Our test car had optional adaptive dampers fitted, but, even in their softest setting, you feel far more of the road’s surface than you would in most rivals. Still, progress never feels truly uncomfortable thanks to excellent body control and enough engineered-in suppleness to take the edge off nasty ruts and bumps. We’d certainly have no objection to hot-footing it down to the South of France in one given the opportunity, and besides; who wants or expects a Ferrari to ride like a luxury limo?

Ferrari Portofino 2019 rear tracking shot


The interior layout, fit and finish

Even if somebody removed that rearing stallion from its steering wheel, there’s an exceedingly good chance you’d still recognise that you were sitting in a Ferrari. For a start, there are no stalks for the lights or wipers; instead, the controls for the indicators, main beam and wiper speed can be found on the face of the steering wheel.

You’ll also find the starter button, damper control, and ‘Manettino’ dial (this selects the drive modes) there, while the gear shift paddles, a volume control for the stereo and a scroll wheel for the driver’s display are mounted behind the wheel. It might sound like a confusing mess, but after an hour or two’s familiarisation, you’ll be able to navigate all the controls with confidence.

However, you might not be quite so confident when placing the Portofino on the road if you’re under a certain height. Its steering might offer great accuracy but, even with the driver’s seat in its highest position, the high window line, long bonnet and tall rear haunches make judging its width tricky if you’re short in stature. It can mean that, even when you feel like you’re in danger of curbing one of the wheels when parking, you might still need a gangplank to bridge the chasm between car and footpath. Mercifully, front and rear parking sensors are standard, with front and rear cameras on the options list. While a 360 degree camera would be jolly handy, there isn’t one available.

We’ve no complaints regarding the clarity of its instrumentation, though. The driver faces a large central rev counter that’s flanked by two smaller screens that can show a variety of information with the twist of a dial. If you’re a particularly keen driver, you can add a Formula 1-style steering wheel with shift lights at the top to augment the rev counter.

Look around and you’ll find plenty of rich leather and tactile metal trims, but there are areas where the material quality disappoints. It might feel like natural hide conceals everything that’s plastic, but the knobs and buttons below the infotainment screen feel more Fiat than Ferrari. The air vents, too, feel a bit lightweight and cheap when you adjust them.

And, seeing as we mentioned infotainment, there’s good and bad news for tech fans. The good is that you get a sharp-looking 10.2in touchscreen with sat nav as standard. The bad is that it’s mounted distractingly low in the dashboard and that Apple CarPlay costs around ten times more than it does in any other car. Considering this is standard on many sub-£20,000 cars these days, that seems more than a little extortionate.

Ferrari Portofino 2019 RHD instruments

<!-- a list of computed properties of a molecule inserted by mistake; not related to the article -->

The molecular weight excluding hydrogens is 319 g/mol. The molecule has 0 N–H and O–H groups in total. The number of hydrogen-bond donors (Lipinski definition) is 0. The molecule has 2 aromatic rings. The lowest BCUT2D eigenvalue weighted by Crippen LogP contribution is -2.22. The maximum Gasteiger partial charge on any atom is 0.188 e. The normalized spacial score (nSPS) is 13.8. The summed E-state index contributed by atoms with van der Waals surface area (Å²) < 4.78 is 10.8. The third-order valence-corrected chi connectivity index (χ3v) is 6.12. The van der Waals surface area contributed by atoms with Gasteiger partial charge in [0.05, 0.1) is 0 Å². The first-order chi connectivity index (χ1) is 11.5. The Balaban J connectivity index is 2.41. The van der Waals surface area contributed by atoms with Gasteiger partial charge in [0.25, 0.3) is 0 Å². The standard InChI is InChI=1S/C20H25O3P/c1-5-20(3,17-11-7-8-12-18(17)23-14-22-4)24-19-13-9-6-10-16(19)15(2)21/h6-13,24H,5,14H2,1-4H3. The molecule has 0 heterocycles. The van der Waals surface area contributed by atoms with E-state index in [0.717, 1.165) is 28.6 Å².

Passenger & boot space

How it copes with people and clutter

The Portofino might be rather practical as Ferraris go, but it’s still a car better suited to a couple than a foursome. Small windows and low roof might make it feel rather cosy for those in the front, but the seats slide back a long way to accommodate long legs, and there’s a reasonable amount of roof-up head room too. Oddment storage isn’t lacking, either, with a cubby under the central armrest (complete with a pair of USB sockets), a tray under the gear selector buttons and a couple of slender door pockets.

Those in the back will either have to be children or exceedingly short; there’s precious little head or leg room, even with the front seats a little way forwards on their runners. Indeed, these “+2” seats are really better treated as a secondary luggage area.

The boot itself scores for having a very large aperture with no loading lip, but its luggage capacity varies somewhat. With the roof up it grants you 292 litres of space – exactly the same amount as the Ford Fiesta, on paper, anyway. Ferrari actually claims you can squeeze three carry-on suitcases back there, but fold the roof down and you’ll have to leave one of those cases by the side of the road. The solid roof and its folding mechanism takes up a big chunk of the boot, unlike fabric-topped cars like the DB11 Volante.

Ferrari Portofino 2019 RHD front seats

Buying & owning

Everyday costs, plus how reliable and safe it is

Predictably, the Portofino doesn’t come cheap, costing significantly more than the Porsche 911 Cabriolet and Mercedes-AMG SL63, but undercutting the Bentley Continental GT Convertible. Of course, the Portofino’s options list is somewhat tantalising, but ask yourself this: would you rather have some lightweight wheels and fancy paint or a brand new Audi A3 Cabriolet? We ask because both cost very nearly £30,000.

Even a few basics, such as Apple CarPlay, adaptive dampers, front and rear parking cameras and an upgraded stereo adds up to over £10,000. You do get a fair amount of kit as standard, though; including heated electric leather seats, climate control and cruise control.

Of course, the expense doesn’t stop with the purchase price; 267g/km CO2 emissions place the Portofino in the top 37% BIK company car tax bracket. Private buyers will pay the highest level of road tax, too, with a purchase price some way beyond £40,000. To be fair, though, all of its competitors are in the same boat.

Unsurprisingly, Euro NCAP hasn’t crash tested the Portofino, and you don’t get a great deal of safety kit, either. You can’t have automatic emergency braking, lane-keeping assistance or blind spot monitoring. Best drive carefully, then.

Ferrari Portofino 2019 infotainment